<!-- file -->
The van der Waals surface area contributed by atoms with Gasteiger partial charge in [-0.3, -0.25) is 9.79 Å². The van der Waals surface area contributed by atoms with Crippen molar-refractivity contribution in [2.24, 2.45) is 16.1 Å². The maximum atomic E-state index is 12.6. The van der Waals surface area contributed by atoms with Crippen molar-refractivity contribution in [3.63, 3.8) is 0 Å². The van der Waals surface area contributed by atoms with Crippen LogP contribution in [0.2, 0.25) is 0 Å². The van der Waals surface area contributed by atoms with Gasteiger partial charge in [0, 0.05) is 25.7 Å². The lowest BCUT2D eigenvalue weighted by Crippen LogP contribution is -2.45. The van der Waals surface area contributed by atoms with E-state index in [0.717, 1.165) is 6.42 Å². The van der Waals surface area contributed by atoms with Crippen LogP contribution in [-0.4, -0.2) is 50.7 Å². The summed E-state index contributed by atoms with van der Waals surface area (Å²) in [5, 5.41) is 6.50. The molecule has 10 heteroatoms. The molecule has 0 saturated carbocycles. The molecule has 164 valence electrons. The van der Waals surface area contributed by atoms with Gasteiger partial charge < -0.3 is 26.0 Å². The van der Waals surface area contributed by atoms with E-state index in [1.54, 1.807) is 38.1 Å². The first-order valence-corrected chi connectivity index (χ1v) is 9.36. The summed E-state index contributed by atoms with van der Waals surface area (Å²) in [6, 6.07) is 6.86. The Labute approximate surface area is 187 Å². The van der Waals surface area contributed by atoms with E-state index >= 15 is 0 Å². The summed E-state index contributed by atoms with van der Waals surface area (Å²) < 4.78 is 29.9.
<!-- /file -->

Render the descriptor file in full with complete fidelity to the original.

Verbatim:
The van der Waals surface area contributed by atoms with Gasteiger partial charge in [-0.3, -0.25) is 9.79 Å². The van der Waals surface area contributed by atoms with Crippen molar-refractivity contribution in [2.24, 2.45) is 16.1 Å². The maximum atomic E-state index is 12.6. The van der Waals surface area contributed by atoms with Crippen molar-refractivity contribution in [3.63, 3.8) is 0 Å². The van der Waals surface area contributed by atoms with Crippen LogP contribution in [0.2, 0.25) is 0 Å². The van der Waals surface area contributed by atoms with Gasteiger partial charge in [0, 0.05) is 25.7 Å². The lowest BCUT2D eigenvalue weighted by Crippen LogP contribution is -2.45. The van der Waals surface area contributed by atoms with E-state index in [0.717, 1.165) is 6.42 Å². The van der Waals surface area contributed by atoms with Crippen LogP contribution in [-0.4, -0.2) is 50.7 Å². The summed E-state index contributed by atoms with van der Waals surface area (Å²) in [5, 5.41) is 6.50. The molecule has 10 heteroatoms. The molecule has 0 saturated carbocycles. The molecule has 164 valence electrons. The van der Waals surface area contributed by atoms with Gasteiger partial charge < -0.3 is 26.0 Å². The van der Waals surface area contributed by atoms with E-state index in [1.54, 1.807) is 38.1 Å². The first-order valence-corrected chi connectivity index (χ1v) is 9.36. The summed E-state index contributed by atoms with van der Waals surface area (Å²) in [6, 6.07) is 6.86. The Labute approximate surface area is 187 Å². The van der Waals surface area contributed by atoms with E-state index >= 15 is 0 Å². The summed E-state index contributed by atoms with van der Waals surface area (Å²) < 4.78 is 29.9.